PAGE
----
While showing off tons of leg and cleavage wasn’t her at all, she had to admit the yellow outfit didn’t look
too
bad with her long golden hair, which Christie had made her straighten. It was just a shame she was being slowly crippled by towering four inch high heels. They might make her short legs look amazing, but the balls of her feet were already aching and they'd only left the girls’ exclusive white-pillared, black-gated residence twenty minutes before.

Of course she liked partying, enjoyed going out and having a laugh. After all skating ramps and riding the waves on her beloved surfboard couldn’t take up all of her spare time. She was also lucky enough to live in Bournemouth, and the coastal town had a great night life humming with stag and hen parties despite its reputation as the retirement capital of the south. The difference was, she usually went into town in tight jeans, mid-range heels at most and a cropped vest-top, not in outfits that felt designed to torture. Plus she drank at lively bars with the best, pulsing music and happiest, loudest crowd, not airy warehouse spaces with tons of lighting, exposed vintage-looking iron pipes and dark wooden floors packed with privileged and wealthy trust-funders.

But Tori and Christie were Mum's best friend's daughters and she'd promised to make an effort during this visit. If she offended them it'd be a giant dinosaur bone of contention with her mother for years. The idea of being on the wrong side of her mum was scarier than the thought of wearing the outfit for the evening.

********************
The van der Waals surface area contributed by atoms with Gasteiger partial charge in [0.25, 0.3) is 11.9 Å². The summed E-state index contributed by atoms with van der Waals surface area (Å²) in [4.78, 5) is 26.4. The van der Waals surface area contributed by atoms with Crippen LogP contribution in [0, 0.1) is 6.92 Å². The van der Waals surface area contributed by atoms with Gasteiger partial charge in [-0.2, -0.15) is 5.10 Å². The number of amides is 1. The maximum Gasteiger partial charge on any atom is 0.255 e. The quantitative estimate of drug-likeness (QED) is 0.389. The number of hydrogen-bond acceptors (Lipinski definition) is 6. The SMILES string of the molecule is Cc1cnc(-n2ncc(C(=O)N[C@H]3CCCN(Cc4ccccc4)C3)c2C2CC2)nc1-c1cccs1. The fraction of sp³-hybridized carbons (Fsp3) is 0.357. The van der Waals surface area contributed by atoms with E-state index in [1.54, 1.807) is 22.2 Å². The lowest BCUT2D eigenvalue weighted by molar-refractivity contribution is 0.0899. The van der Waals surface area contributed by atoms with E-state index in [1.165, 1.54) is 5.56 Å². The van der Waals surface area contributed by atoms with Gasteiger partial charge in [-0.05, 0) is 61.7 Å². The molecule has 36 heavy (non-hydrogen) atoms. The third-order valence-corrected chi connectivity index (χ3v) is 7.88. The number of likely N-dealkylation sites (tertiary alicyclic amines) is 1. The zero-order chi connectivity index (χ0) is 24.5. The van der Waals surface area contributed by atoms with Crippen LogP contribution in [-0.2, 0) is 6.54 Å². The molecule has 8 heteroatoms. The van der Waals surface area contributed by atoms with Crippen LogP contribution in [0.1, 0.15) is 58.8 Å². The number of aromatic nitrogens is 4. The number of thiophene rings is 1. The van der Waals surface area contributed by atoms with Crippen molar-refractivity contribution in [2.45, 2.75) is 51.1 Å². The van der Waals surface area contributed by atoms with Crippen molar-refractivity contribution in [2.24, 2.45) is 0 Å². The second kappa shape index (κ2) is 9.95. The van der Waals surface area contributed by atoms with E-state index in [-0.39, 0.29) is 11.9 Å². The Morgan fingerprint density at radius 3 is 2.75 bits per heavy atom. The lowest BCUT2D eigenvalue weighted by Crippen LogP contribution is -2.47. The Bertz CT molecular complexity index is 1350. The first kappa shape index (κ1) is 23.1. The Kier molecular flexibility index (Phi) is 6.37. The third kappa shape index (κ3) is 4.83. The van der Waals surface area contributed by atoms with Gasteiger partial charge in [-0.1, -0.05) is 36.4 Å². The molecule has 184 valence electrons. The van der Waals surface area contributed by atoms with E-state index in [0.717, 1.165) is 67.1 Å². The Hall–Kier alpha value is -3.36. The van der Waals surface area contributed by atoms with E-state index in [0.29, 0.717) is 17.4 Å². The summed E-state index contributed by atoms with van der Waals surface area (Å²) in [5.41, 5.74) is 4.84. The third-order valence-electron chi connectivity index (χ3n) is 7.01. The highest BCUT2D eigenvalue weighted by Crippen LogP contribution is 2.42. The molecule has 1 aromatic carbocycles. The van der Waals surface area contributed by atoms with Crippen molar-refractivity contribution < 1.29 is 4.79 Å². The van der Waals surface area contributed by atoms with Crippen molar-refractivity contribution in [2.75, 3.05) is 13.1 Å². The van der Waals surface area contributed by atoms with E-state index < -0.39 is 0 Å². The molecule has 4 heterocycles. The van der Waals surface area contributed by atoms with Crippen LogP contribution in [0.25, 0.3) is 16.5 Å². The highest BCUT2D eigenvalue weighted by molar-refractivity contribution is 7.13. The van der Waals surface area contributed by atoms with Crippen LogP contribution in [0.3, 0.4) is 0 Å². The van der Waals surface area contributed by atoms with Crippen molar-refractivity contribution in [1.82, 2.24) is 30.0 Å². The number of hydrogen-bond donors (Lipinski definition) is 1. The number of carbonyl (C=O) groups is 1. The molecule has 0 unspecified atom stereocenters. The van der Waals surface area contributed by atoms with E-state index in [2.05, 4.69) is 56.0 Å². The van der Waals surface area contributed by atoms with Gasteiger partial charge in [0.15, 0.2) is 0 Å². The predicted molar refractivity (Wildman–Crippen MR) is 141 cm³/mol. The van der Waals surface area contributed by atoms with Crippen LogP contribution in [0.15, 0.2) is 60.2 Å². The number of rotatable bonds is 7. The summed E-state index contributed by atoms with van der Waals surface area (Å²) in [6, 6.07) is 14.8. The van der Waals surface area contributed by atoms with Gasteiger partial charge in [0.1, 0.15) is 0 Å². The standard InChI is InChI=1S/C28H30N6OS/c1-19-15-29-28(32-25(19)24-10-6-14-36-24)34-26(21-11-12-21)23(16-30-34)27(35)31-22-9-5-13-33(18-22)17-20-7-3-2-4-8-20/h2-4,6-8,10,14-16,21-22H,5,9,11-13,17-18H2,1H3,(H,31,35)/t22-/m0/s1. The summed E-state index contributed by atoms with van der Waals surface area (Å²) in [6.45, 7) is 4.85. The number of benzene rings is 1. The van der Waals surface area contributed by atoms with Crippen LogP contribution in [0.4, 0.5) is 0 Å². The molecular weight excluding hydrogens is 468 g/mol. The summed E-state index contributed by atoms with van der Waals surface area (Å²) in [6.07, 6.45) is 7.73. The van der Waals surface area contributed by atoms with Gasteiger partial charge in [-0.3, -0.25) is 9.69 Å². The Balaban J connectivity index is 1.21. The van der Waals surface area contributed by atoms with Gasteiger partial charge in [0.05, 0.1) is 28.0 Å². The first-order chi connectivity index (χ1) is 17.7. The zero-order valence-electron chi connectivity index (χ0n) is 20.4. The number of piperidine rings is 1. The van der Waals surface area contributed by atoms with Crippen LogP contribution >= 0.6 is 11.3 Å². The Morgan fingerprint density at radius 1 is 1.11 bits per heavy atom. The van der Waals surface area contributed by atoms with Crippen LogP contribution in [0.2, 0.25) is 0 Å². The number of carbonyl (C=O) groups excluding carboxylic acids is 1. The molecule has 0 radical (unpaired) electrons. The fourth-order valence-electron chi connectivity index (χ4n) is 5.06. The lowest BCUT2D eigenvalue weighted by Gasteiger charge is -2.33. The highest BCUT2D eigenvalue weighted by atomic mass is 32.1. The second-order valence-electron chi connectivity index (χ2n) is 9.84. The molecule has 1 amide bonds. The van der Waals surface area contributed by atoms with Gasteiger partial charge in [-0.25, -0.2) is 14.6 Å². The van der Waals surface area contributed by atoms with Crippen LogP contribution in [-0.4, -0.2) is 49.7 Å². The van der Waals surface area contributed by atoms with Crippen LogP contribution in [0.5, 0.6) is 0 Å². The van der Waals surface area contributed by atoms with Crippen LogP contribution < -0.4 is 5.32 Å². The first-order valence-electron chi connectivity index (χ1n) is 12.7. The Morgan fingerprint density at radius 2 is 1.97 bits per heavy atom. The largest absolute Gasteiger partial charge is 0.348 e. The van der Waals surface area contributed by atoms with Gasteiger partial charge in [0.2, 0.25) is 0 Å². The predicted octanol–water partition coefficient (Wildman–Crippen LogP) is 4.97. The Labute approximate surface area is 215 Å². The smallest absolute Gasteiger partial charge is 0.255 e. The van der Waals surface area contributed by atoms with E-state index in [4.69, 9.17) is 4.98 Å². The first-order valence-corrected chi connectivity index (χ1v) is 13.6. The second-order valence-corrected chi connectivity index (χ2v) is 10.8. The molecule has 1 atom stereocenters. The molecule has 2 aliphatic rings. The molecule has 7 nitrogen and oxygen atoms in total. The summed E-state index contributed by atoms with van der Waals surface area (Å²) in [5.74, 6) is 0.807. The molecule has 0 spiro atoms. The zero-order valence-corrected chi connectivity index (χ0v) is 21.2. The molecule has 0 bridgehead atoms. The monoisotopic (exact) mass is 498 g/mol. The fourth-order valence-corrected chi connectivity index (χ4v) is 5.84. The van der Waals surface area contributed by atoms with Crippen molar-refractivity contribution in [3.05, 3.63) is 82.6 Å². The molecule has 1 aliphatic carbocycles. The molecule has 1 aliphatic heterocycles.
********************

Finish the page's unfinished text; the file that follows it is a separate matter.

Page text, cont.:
'You look lovely, Sof,' Tori leaned close to whisper into her ear, 'but you would look better if you stopped pulling at the dress constantly. Just try and own it.'

'Thanks,' Sofia murmured.

It was good advice.

Except.

Except she felt awkward and out of place. It wasn't her scene. Everyone was on show, all the little circles of people air-kissing and studiously not watching each other while totally watching each other, there to be seen and talked about. What did she know about dressing in luxury brands and living it up with the glitterati in the capital? Nothing.

'Come on darling, don't stand there gawping.' Christie grabbed Sofia's elbow, wrenching her from her thoughts and steering her around a couple of smooth looking guys in casually stylish jacket and jeans combos. 'Let's order some champagne. Despite being on the French Riviera at the moment, Mummy was so pleased you agreed to come that we simply have to make the most of it. She'll be very upset if she thinks we're not looking after you,' Christie continued sharply, her narrowed blue eyes bright against her English rose complexion.